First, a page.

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Does High Cholesterol Cause Leg Pain?

author image Hannah Rice Myers
Based in Jamestown, Pa., Hannah Rice Myers has more than 10 years of experience as a freelance writer, specializing in the health industry. Many of her articles have appeared in newspapers, as well as "Curing Epilepsy: Hope Through Research." Rice Myers received her master's degree in nursing from Upstate Medical University in 2001.
Does High Cholesterol Cause Leg Pain?
An overweight woman is holding her knee in pain. Photo Credit paintedwithlight/iStock/Getty Images

High blood cholesterol is best known for its effects on your heart in the form of heart disease, heart attack and stroke. It can, however, cause leg pain as well when the arteries in your legs suffer from restricted blood flow; this condition is known as peripheral artery disease. Although your doctor may prescribe cholesterol-lowering medications, these may also contribute to the pain and discomfort you feel.

Peripheral Artery Disease

Peripheral artery disease--PAD--can result from atherosclerosis, or hardening of the arteries. Plaque, a substance made of fat, cholesterol and various elements in your blood, is the cause of this condition. As plaque builds in the walls of your arteries, they begin to narrow, restricting blood flow to various areas of your body. The most common complications are heart attack and stroke; PAD is another. Affecting your arms, legs and pelvis, PAD can lead to numbness, pain and infection in these areas, according to the National Heart Lung and Blood Institute.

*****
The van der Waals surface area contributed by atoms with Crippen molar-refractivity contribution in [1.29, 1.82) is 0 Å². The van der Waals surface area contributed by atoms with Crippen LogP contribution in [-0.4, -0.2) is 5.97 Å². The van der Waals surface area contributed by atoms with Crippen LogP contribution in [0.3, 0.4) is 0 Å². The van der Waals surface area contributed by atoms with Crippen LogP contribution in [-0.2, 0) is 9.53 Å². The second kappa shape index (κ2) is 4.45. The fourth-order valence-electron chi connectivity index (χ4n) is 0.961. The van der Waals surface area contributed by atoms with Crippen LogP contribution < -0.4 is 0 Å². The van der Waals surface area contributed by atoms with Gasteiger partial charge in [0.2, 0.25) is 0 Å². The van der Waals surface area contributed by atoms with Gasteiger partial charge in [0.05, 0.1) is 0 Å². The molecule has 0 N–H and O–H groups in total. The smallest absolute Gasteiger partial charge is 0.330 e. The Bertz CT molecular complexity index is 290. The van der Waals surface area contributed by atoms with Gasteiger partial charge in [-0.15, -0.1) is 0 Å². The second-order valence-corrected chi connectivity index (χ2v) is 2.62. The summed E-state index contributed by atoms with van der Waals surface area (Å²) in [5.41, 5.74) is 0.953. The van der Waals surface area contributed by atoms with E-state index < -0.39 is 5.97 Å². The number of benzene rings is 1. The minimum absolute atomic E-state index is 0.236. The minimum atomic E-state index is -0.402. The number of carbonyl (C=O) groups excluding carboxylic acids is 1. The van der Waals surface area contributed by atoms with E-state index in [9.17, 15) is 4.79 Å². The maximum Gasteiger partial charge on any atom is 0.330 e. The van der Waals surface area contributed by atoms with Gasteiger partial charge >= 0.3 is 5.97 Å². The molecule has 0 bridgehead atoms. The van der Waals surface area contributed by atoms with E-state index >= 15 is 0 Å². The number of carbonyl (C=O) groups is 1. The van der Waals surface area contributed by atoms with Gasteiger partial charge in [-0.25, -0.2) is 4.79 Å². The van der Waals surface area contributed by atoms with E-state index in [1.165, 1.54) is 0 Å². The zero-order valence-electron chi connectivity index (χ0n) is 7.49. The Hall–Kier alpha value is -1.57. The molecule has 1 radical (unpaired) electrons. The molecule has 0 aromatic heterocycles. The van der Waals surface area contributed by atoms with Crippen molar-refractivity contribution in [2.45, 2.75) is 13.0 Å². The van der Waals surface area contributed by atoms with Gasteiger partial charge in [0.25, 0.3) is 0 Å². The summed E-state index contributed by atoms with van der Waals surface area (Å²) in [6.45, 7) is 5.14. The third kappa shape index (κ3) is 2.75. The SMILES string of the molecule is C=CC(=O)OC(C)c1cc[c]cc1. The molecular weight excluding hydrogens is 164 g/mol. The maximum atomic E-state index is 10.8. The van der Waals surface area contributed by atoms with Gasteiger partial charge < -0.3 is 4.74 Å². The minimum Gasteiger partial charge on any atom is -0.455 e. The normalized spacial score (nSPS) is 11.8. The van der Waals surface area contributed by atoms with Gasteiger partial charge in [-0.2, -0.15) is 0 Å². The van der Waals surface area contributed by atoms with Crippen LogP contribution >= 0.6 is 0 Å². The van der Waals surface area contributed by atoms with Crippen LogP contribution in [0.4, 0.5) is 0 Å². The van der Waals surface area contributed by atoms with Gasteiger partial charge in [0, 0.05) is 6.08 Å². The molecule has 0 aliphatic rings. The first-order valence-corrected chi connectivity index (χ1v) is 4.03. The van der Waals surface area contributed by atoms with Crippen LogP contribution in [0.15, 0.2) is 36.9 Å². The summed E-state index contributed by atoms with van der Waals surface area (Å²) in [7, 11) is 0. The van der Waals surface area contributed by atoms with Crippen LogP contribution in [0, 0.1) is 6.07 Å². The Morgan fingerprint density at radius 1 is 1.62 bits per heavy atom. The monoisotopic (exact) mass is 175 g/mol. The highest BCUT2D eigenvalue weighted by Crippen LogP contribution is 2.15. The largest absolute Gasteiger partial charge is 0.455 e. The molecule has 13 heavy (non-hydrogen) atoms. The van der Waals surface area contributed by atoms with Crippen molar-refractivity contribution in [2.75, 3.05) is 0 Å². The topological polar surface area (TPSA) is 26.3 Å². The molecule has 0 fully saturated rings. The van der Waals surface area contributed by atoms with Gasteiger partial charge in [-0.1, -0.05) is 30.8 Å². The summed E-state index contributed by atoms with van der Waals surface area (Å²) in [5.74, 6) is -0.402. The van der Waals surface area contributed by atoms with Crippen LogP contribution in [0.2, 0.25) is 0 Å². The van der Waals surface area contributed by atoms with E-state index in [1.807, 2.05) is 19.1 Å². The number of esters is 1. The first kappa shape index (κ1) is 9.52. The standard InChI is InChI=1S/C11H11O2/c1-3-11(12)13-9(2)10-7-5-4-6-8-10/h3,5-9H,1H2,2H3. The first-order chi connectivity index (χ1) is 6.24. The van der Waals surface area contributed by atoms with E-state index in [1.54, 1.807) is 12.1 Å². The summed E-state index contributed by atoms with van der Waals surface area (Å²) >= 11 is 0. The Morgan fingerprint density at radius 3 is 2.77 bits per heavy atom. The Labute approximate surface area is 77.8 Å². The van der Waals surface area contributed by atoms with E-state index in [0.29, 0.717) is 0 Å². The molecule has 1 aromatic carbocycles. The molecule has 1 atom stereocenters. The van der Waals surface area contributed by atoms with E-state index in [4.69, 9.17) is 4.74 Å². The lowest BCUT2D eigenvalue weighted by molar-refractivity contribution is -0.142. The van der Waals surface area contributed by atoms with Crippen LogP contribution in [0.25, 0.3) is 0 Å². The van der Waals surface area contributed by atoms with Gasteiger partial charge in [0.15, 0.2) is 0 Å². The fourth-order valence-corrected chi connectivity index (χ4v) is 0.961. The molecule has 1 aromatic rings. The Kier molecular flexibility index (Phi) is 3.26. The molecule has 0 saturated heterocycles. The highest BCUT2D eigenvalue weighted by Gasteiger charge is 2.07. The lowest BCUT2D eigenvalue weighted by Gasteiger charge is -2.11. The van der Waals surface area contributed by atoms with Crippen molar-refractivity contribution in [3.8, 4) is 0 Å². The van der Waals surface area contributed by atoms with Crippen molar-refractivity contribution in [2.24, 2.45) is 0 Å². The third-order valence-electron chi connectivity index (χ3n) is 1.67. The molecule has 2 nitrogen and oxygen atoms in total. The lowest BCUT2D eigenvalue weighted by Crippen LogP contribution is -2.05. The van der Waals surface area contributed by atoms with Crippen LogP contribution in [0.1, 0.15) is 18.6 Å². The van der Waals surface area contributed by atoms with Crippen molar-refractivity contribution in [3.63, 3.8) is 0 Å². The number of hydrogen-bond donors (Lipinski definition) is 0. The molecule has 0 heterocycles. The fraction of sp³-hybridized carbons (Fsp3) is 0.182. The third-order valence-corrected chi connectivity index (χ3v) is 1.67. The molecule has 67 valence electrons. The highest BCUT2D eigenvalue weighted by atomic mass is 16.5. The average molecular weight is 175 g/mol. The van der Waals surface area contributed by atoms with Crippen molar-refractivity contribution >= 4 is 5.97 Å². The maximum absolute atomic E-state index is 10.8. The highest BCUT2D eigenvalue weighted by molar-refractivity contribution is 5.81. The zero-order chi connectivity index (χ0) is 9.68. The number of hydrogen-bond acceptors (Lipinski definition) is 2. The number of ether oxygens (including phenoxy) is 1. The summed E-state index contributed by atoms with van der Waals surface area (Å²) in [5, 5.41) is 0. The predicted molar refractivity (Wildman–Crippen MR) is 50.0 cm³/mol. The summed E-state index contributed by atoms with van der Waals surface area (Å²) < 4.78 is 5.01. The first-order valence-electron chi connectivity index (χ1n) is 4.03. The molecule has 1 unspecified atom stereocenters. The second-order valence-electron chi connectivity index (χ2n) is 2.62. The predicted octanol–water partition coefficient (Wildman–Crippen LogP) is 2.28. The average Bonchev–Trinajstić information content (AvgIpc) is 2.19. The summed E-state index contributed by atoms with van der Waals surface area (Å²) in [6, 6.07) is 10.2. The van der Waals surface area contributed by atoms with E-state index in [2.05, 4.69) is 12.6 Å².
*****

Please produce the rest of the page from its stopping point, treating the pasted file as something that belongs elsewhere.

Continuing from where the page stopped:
Symptoms of PAD

The Cleveland Clinic explains PAD may build up over the course of your life without symptoms presenting themselves until you have a blockage of 60 percent or more in your arteries. You may then notice discomfort or cramping in your legs when active that subsides during rest. This pain generally occurs in your calf, but may be felt in your thigh or buttocks as well. When walking, you may experience a heavy feeling, or feeling of numbness; resting usually relieves this. Additional symptoms include burning or aching in your feet or toes at rest, changes of color in your skin, increased infections in your legs or feet and sores in your toes and feet that don't heal. A number of medical conditions increase your risk of developing PAD, high cholesterol being one of them.

PAD Treatment

Many people with PAD have high cholesterol levels; therefore, a diet low in fat and cholesterol may help, explains the American Heart Association. Cholesterol-lowering medications may also be necessary to manage and maintain healthy cholesterol levels. The most commonly prescribed drugs are statins, according to MayoClinic.com. The AHA adds that physical exercise can reduce the symptoms of PAD in four to eight weeks. Most patients go to a rehabilitation center where they can be monitored for safety. Most plans include a combination of leg exercises, walking and treadmill exercises three times a week.


Although statins are the most commonly prescribed drugs, people taking these drugs must take them the rest of their lives, making their side effects harder to control, explains MayoClinic.com. The most common side effect is muscle pain; this can be slight discomfort, or be so debilitating it interferes with your ability to climb stairs or walk without feeling uncomfortable or tired. Many will find this side effect subsides within a month or two of starting this drug. If the pain persists or worsens, it can lead to a rare condition known as rhabdomyolysis. In addition to severe muscle pain, rhabdomyolysis can cause kidney failure, liver damage and may result in death. Reporting a continuance in muscle and joint pain to your doctor immediately allows him to lower your dose or change your medication completely before complications arise.

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